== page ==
We were delighted to be asked to tender for a most unusual project in Liverpool.
The architect wanted to recreate the ‘fleur de lis’ design (which appears on the near-by Liver Building) on an external floor sited between an apartment block and set of offices.
The stencils were specially designed to fit the space and the ‘fleur de lis’ pattern was ‘painted’ using an acrylic coating. The final result is stunning! The picture below shows the project in construction. Blocksil were asked to apply a long lasting anti-graffiti coating over the top of the finished pattern.
Liverpool is a city in North West England, with an estimated population of 500,000. With its surrounding areas, it is the fifth-largest metropolitan area in the United Kingdom, with over 2.3 million people living there. Liverpool is located on the northern side of the River Mersey. It became a borough in 1207 and a city in 1880. Its growth as a major port was paralleled by the expansion of the city throughout the Industrial Revolution. The port handled general cargo, freight, coal and cotton. The city merchants were also involved in the Atlantic slave trade. In the 19th century it was also a key port of departure for Irish and English emigrants to the United States. Liverpool was home to both the Cunard and White Star Line and was the port of registry of the ocean liners Titanic, Lusitania and Queen Mary. In recent times the city’s fame derives from music and football.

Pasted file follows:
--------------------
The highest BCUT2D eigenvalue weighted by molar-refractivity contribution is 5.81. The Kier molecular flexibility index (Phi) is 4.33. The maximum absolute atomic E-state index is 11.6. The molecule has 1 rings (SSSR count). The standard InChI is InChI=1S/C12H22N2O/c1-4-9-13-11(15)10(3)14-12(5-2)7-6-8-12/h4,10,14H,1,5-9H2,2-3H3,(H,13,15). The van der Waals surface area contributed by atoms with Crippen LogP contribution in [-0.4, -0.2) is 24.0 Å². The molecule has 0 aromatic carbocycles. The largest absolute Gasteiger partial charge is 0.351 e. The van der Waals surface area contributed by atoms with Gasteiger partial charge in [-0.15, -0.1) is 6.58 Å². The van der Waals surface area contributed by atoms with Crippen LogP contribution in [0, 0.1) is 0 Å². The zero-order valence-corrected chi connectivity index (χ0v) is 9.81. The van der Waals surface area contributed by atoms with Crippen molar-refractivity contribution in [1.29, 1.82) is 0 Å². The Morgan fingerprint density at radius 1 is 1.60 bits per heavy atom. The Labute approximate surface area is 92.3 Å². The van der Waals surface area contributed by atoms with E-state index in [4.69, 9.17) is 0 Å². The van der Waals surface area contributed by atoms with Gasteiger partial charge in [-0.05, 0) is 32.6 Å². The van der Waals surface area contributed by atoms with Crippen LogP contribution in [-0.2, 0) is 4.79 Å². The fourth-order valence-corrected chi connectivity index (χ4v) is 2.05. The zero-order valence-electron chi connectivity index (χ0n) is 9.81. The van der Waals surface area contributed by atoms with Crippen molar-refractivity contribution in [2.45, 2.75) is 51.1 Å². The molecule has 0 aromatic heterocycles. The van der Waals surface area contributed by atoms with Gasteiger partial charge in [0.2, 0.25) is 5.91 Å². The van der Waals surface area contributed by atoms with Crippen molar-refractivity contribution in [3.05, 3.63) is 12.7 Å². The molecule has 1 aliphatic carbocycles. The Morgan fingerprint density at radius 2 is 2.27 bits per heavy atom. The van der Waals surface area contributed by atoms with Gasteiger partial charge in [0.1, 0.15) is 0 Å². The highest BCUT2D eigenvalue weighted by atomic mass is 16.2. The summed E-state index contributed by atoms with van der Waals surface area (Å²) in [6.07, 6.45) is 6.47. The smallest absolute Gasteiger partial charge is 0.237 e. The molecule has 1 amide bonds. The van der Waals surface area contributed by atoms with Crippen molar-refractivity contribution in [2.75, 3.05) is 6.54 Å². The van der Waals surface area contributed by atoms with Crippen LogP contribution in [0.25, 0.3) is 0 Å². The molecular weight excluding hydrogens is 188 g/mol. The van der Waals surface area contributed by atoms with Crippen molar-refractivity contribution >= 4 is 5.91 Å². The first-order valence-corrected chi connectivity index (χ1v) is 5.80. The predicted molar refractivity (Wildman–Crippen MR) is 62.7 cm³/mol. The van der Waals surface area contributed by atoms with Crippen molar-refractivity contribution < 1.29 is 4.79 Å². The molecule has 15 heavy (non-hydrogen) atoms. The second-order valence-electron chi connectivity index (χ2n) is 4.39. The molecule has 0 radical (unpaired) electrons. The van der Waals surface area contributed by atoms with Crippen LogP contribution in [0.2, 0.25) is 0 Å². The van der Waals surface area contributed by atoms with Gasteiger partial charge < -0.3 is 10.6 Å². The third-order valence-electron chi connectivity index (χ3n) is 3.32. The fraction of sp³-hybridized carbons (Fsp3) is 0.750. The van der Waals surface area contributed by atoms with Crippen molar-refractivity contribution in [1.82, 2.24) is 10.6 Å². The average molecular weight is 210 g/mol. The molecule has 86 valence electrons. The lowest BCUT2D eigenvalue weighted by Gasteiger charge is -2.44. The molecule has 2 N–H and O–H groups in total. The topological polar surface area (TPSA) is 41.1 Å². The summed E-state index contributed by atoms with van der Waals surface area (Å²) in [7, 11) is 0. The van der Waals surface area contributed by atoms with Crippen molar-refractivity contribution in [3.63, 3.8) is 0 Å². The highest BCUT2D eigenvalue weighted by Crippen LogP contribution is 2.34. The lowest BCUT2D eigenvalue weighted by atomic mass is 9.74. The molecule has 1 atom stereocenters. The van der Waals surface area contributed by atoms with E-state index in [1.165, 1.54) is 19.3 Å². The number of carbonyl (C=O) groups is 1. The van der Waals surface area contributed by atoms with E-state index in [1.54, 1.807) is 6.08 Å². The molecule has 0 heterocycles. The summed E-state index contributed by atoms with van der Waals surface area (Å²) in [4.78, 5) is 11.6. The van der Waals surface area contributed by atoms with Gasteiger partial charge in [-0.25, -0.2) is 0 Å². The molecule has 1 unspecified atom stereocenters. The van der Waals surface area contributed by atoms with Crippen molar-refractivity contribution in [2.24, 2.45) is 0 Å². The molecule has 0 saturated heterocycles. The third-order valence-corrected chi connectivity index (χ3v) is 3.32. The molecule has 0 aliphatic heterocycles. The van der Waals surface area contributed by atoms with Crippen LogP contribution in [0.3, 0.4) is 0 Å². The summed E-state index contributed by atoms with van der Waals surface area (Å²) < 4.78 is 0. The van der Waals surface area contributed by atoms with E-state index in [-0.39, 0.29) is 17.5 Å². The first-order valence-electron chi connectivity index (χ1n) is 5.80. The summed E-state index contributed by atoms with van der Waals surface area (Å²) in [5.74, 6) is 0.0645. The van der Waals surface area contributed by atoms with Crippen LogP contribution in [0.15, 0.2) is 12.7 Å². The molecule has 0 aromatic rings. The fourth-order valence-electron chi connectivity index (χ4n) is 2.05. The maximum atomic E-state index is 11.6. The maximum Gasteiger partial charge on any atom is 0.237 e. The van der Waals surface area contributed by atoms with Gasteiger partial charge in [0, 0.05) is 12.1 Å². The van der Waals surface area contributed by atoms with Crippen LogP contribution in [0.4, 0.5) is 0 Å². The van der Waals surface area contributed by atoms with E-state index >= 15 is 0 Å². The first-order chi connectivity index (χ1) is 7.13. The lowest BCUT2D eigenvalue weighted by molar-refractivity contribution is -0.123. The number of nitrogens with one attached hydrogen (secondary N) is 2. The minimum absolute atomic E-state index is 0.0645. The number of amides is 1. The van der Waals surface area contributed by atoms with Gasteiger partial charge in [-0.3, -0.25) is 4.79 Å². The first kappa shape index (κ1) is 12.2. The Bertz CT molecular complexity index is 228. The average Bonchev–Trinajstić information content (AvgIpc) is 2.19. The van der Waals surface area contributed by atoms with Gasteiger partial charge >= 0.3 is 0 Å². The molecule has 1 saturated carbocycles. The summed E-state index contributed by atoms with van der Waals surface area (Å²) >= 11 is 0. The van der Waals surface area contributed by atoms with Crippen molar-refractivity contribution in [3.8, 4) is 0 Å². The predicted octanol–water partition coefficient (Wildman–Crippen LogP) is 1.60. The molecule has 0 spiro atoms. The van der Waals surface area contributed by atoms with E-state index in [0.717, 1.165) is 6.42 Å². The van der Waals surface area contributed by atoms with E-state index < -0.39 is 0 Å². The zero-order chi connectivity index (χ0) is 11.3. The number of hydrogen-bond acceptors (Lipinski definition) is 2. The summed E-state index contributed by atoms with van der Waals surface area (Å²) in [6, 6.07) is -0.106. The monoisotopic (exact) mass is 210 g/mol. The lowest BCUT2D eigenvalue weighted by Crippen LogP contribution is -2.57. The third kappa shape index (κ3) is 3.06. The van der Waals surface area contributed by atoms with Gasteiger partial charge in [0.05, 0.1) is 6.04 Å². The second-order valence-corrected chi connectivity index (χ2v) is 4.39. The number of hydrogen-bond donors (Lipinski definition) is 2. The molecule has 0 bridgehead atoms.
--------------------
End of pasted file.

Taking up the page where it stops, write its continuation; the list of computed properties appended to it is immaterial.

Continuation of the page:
The fleur-de-lis (a French phrase, fleur means “flower”, and lis means “lily”) is used as a decorative design or symbol. Many of the saints are often depicted with a lily, most prominently St. Joseph.
While the fleur-de-lis has appeared on countless European coats of arms and flags over the centuries, it is particularly associated with the French monarchy in a historical context. It remains an enduring symbol of France that appears on French postage stamps, although it has never been adopted officially by any of the French republics. According to French historian Georges Duby, the three petals represent the medieval social classes: those who worked, those who fought, and those who prayed.
Partial completion of the Fluer de Lis artwork.
The Fluer de Lis artwork in Liverpool, nearing completion.